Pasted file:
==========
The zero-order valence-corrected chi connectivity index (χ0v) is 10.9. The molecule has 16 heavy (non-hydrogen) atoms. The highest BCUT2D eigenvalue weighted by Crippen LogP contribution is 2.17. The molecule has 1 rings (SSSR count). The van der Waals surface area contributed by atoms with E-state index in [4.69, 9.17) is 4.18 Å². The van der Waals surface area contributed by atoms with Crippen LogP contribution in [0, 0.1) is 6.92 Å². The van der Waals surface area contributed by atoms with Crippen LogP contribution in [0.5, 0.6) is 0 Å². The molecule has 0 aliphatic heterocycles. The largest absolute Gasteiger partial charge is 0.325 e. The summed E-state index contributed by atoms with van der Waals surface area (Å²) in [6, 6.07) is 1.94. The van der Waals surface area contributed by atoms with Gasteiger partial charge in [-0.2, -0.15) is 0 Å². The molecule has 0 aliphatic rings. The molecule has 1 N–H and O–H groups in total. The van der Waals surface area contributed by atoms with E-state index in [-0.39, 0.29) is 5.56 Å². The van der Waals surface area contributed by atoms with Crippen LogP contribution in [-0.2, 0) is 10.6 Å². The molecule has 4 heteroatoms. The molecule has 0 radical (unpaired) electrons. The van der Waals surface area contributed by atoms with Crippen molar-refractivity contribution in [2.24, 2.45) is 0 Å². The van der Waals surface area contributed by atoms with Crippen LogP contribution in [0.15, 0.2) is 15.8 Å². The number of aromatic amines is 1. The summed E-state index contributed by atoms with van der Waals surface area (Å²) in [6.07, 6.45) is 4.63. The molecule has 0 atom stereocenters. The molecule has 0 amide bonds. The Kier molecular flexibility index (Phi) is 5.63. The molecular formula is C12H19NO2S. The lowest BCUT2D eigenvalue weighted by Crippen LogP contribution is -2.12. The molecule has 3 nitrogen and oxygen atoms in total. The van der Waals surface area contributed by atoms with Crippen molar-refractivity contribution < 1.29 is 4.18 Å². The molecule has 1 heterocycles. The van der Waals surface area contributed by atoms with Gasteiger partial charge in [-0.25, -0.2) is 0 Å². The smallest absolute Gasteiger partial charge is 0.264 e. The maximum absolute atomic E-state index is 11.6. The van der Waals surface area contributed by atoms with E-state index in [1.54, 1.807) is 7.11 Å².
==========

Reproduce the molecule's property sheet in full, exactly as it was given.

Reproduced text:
The zero-order valence-corrected chi connectivity index (χ0v) is 10.9. The molecule has 16 heavy (non-hydrogen) atoms. The highest BCUT2D eigenvalue weighted by Crippen LogP contribution is 2.17. The molecule has 1 rings (SSSR count). The van der Waals surface area contributed by atoms with E-state index in [4.69, 9.17) is 4.18 Å². The van der Waals surface area contributed by atoms with Crippen LogP contribution in [0, 0.1) is 6.92 Å². The van der Waals surface area contributed by atoms with Crippen LogP contribution in [0.5, 0.6) is 0 Å². The molecule has 0 aliphatic heterocycles. The largest absolute Gasteiger partial charge is 0.325 e. The summed E-state index contributed by atoms with van der Waals surface area (Å²) in [6, 6.07) is 1.94. The van der Waals surface area contributed by atoms with Gasteiger partial charge in [-0.2, -0.15) is 0 Å². The molecule has 0 aliphatic rings. The molecule has 1 N–H and O–H groups in total. The van der Waals surface area contributed by atoms with E-state index in [-0.39, 0.29) is 5.56 Å². The van der Waals surface area contributed by atoms with Crippen LogP contribution in [-0.2, 0) is 10.6 Å². The molecule has 4 heteroatoms. The molecule has 0 radical (unpaired) electrons. The van der Waals surface area contributed by atoms with Crippen molar-refractivity contribution in [2.24, 2.45) is 0 Å². The van der Waals surface area contributed by atoms with Crippen LogP contribution in [0.15, 0.2) is 15.8 Å². The number of aromatic amines is 1. The summed E-state index contributed by atoms with van der Waals surface area (Å²) in [6.07, 6.45) is 4.63. The molecule has 0 atom stereocenters. The molecule has 0 amide bonds. The Kier molecular flexibility index (Phi) is 5.63. The molecular formula is C12H19NO2S. The lowest BCUT2D eigenvalue weighted by Crippen LogP contribution is -2.12. The molecule has 3 nitrogen and oxygen atoms in total. The van der Waals surface area contributed by atoms with Crippen molar-refractivity contribution < 1.29 is 4.18 Å². The molecule has 1 heterocycles. The van der Waals surface area contributed by atoms with Gasteiger partial charge in [-0.25, -0.2) is 0 Å². The smallest absolute Gasteiger partial charge is 0.264 e. The maximum absolute atomic E-state index is 11.6. The van der Waals surface area contributed by atoms with E-state index in [1.54, 1.807) is 7.11 Å².